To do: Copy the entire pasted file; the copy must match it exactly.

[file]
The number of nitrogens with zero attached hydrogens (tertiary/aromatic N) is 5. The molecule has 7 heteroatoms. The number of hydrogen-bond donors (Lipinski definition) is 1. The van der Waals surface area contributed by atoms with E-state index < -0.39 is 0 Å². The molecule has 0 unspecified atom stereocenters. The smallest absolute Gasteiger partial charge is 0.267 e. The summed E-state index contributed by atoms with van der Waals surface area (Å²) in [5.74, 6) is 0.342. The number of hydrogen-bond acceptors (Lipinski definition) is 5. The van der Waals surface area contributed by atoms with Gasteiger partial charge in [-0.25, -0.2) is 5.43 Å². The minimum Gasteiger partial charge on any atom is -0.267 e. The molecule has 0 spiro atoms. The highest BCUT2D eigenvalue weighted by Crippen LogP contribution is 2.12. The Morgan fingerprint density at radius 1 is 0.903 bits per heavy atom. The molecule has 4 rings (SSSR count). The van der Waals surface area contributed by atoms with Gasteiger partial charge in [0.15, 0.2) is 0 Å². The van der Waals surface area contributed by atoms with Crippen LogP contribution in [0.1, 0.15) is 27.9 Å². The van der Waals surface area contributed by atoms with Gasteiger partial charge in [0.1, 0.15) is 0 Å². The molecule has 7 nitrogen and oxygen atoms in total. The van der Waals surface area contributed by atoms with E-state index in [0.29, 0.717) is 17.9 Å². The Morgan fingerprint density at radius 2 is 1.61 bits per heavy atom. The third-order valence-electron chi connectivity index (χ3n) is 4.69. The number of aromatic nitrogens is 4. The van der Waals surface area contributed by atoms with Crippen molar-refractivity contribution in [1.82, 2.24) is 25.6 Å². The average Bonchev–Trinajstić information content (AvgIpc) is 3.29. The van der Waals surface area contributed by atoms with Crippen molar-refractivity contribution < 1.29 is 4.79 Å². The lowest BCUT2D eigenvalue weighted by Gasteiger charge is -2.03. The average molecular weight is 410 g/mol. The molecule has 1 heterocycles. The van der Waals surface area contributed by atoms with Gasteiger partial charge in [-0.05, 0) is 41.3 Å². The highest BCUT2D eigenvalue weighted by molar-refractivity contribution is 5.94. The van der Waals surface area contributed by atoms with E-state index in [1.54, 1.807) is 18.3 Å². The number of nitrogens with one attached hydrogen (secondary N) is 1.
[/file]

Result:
The number of nitrogens with zero attached hydrogens (tertiary/aromatic N) is 5. The molecule has 7 heteroatoms. The number of hydrogen-bond donors (Lipinski definition) is 1. The van der Waals surface area contributed by atoms with E-state index < -0.39 is 0 Å². The molecule has 0 unspecified atom stereocenters. The smallest absolute Gasteiger partial charge is 0.267 e. The summed E-state index contributed by atoms with van der Waals surface area (Å²) in [5.74, 6) is 0.342. The number of hydrogen-bond acceptors (Lipinski definition) is 5. The van der Waals surface area contributed by atoms with Gasteiger partial charge in [-0.25, -0.2) is 5.43 Å². The minimum Gasteiger partial charge on any atom is -0.267 e. The molecule has 0 spiro atoms. The highest BCUT2D eigenvalue weighted by Crippen LogP contribution is 2.12. The Morgan fingerprint density at radius 1 is 0.903 bits per heavy atom. The molecule has 4 rings (SSSR count). The van der Waals surface area contributed by atoms with Gasteiger partial charge in [0.15, 0.2) is 0 Å². The van der Waals surface area contributed by atoms with Crippen LogP contribution in [0.1, 0.15) is 27.9 Å². The van der Waals surface area contributed by atoms with Gasteiger partial charge in [0.1, 0.15) is 0 Å². The molecule has 7 nitrogen and oxygen atoms in total. The van der Waals surface area contributed by atoms with E-state index in [0.29, 0.717) is 17.9 Å². The Morgan fingerprint density at radius 2 is 1.61 bits per heavy atom. The third-order valence-electron chi connectivity index (χ3n) is 4.69. The number of aromatic nitrogens is 4. The van der Waals surface area contributed by atoms with Crippen molar-refractivity contribution in [1.82, 2.24) is 25.6 Å². The average Bonchev–Trinajstić information content (AvgIpc) is 3.29. The van der Waals surface area contributed by atoms with Crippen molar-refractivity contribution < 1.29 is 4.79 Å². The lowest BCUT2D eigenvalue weighted by Gasteiger charge is -2.03. The average molecular weight is 410 g/mol. The molecule has 1 heterocycles. The van der Waals surface area contributed by atoms with Gasteiger partial charge in [-0.05, 0) is 41.3 Å². The highest BCUT2D eigenvalue weighted by molar-refractivity contribution is 5.94. The van der Waals surface area contributed by atoms with E-state index in [1.54, 1.807) is 18.3 Å². The number of nitrogens with one attached hydrogen (secondary N) is 1.